14:00 - 15:00 | Room W2.02 (Cambridge Judge Business School)
Dr Wolfram Wiesemann, Imperial College Business School
Traditional optimisation models only involve deterministic parameters whose values are assumed to be known precisely. However, many practical decision problems involve uncertain parameters such as future prices and resource availabilities. It has been shown that treating these parameters as deterministic quantities can lead to severely suboptimal or even infeasible decisions. Stochastic programming overcomes this deficiency by faithfully treating the uncertain parameters as random variables.
11:00 - 12:00 | Room W2.01 (Cambridge Judge Business School)
Dr Ithai Stern, Kellogg School of Management
This paper brings together two complementary research streams that have largely ignored each other: strategic human resource management and media relations management. We argue that when publicly traded firms voluntarily and publicly disclose positive information about their value creation and appropriation activities, they also send positive signals to managerial labour markets regarding executives' opportunity recognition and exploitation capabilities. Accordingly, we hypothesise a positive association between public disclosures and voluntary executive turnover. An analysis of a sample of pharmaceutical and communications equipment firms from 1990 to 2004 strongly supports this prediction, underscoring the need to better understand the effects of voluntary public disclosures on a firm's ability to isolate its human capital and protect it from expropriation by rivals. More generally, our results show how a firm's efforts to create value may ironically diminish its ability to realise that value later on.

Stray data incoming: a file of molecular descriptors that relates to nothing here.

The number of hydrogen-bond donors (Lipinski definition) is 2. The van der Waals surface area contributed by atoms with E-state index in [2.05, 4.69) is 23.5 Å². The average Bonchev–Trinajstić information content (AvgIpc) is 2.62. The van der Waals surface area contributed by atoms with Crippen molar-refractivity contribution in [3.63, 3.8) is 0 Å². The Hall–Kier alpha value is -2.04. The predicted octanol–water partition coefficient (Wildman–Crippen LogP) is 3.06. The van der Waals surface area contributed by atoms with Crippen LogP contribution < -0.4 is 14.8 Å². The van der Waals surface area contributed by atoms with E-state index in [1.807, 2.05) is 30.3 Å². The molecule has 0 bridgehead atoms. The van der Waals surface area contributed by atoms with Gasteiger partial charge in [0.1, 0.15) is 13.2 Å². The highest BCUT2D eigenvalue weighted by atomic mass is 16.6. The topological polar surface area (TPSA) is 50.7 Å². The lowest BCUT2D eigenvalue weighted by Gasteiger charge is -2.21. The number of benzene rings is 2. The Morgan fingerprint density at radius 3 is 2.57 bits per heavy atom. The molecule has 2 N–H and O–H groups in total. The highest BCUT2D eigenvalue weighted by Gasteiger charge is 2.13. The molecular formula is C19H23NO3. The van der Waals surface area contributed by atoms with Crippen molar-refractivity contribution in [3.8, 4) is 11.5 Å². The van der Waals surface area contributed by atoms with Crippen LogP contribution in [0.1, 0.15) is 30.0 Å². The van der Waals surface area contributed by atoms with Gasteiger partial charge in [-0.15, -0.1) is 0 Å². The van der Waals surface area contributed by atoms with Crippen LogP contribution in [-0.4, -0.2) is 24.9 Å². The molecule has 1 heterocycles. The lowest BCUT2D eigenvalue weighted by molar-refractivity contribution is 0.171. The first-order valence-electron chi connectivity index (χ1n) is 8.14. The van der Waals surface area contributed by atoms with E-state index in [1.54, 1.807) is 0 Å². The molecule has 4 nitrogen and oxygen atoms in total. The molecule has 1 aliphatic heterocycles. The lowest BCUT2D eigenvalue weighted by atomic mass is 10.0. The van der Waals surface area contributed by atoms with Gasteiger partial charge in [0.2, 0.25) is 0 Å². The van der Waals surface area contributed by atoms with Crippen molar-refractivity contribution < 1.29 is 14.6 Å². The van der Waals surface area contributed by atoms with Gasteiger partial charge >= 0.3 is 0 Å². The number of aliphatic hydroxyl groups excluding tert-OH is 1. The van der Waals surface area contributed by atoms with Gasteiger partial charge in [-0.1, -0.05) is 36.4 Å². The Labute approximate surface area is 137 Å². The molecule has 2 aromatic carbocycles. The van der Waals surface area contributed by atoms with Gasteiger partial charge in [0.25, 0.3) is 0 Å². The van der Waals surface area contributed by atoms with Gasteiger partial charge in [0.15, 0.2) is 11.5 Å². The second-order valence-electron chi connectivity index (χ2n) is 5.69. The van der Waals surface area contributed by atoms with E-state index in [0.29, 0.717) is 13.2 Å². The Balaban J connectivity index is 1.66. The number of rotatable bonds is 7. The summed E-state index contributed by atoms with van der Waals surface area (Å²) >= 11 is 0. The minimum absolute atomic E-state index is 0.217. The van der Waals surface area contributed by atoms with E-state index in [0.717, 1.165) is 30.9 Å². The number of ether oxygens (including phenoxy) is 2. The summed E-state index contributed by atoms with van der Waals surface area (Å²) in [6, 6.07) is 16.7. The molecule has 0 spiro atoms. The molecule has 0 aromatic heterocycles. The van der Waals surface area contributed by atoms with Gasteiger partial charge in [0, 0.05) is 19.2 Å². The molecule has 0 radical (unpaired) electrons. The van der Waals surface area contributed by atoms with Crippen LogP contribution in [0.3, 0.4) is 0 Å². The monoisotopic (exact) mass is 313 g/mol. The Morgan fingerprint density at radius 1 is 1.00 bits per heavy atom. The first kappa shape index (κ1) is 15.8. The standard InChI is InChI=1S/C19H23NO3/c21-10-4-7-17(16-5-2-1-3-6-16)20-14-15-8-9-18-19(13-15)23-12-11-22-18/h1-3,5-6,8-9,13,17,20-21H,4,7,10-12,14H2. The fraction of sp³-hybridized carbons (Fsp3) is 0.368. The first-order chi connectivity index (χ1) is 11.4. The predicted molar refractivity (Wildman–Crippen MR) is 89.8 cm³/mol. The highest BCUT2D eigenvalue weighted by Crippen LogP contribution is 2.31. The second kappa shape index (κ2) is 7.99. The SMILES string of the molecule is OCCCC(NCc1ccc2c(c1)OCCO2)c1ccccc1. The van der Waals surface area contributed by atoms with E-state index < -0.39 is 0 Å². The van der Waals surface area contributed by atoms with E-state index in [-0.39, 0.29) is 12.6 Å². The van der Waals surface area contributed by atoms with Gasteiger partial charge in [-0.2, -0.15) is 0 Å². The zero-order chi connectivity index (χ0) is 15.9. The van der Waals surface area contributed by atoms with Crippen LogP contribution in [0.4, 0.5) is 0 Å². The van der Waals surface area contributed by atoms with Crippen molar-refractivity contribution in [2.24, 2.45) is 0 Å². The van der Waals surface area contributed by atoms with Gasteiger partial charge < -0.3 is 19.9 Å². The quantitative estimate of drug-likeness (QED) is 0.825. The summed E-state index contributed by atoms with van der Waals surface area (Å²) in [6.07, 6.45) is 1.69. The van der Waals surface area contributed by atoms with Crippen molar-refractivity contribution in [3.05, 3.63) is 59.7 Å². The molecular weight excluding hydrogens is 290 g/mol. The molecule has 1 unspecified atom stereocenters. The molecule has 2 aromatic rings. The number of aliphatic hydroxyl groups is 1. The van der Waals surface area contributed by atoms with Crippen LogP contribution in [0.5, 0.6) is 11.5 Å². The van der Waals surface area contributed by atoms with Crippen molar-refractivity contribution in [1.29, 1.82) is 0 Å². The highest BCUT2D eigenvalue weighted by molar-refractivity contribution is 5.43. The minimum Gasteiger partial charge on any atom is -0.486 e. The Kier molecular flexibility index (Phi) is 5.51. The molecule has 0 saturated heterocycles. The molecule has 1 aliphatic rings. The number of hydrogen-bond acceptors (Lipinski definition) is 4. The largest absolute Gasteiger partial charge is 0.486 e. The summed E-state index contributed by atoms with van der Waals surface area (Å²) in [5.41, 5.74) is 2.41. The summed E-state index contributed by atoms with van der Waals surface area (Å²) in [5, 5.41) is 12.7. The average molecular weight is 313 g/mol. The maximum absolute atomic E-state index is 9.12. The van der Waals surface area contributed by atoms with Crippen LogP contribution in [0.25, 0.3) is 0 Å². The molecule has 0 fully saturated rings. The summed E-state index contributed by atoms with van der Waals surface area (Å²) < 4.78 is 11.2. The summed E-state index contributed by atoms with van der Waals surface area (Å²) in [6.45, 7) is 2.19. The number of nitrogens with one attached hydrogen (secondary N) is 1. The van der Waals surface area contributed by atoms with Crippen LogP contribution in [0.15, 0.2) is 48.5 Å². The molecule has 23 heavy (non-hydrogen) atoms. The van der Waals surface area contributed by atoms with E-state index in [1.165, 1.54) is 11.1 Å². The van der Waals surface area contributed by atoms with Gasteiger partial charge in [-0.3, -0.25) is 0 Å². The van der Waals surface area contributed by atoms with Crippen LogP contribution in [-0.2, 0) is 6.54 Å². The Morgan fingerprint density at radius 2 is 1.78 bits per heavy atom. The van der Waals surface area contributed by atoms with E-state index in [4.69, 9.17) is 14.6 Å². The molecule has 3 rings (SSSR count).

On 14 May 2014 we will be launching in Dubai the University of Cambridge's new Middle East Leadership Research Centre. This event will bring together Cambridge faculty and senior business leaders from the region for a stimulating exchange of ideas and discussion about both the challenges and opportunities for leadership in the Middle East.
With keynote speaker Mr Tirad Mahmoud, CEO of Abu Dhabi Islamic Bank (ADIB).
This event is being recorded and live-streamed, making it available to an international audience.
Ever wondered what it takes to be an entrepreneur? The professional and personal challenges, the high and lows, the failures and the success? At this Startup Weekend, taking place 23-25 May, anyone is welcome to pitch their start-up idea and receive feedback from their peers. Teams organically form around the top ideas (as determined by popular vote) and then it's a 54-hour frenzy of business model creation, coding, designing, and market validation. The weekends culminate with presentations in front of local entrepreneurial leaders with another opportunity for critical feedback.
In recent years much has been made of a loss of trust in leaders across all spheres. Is hubris – the distortions of thinking and changes in personality associated with the exercise of power – a temptation to which everyone is prone?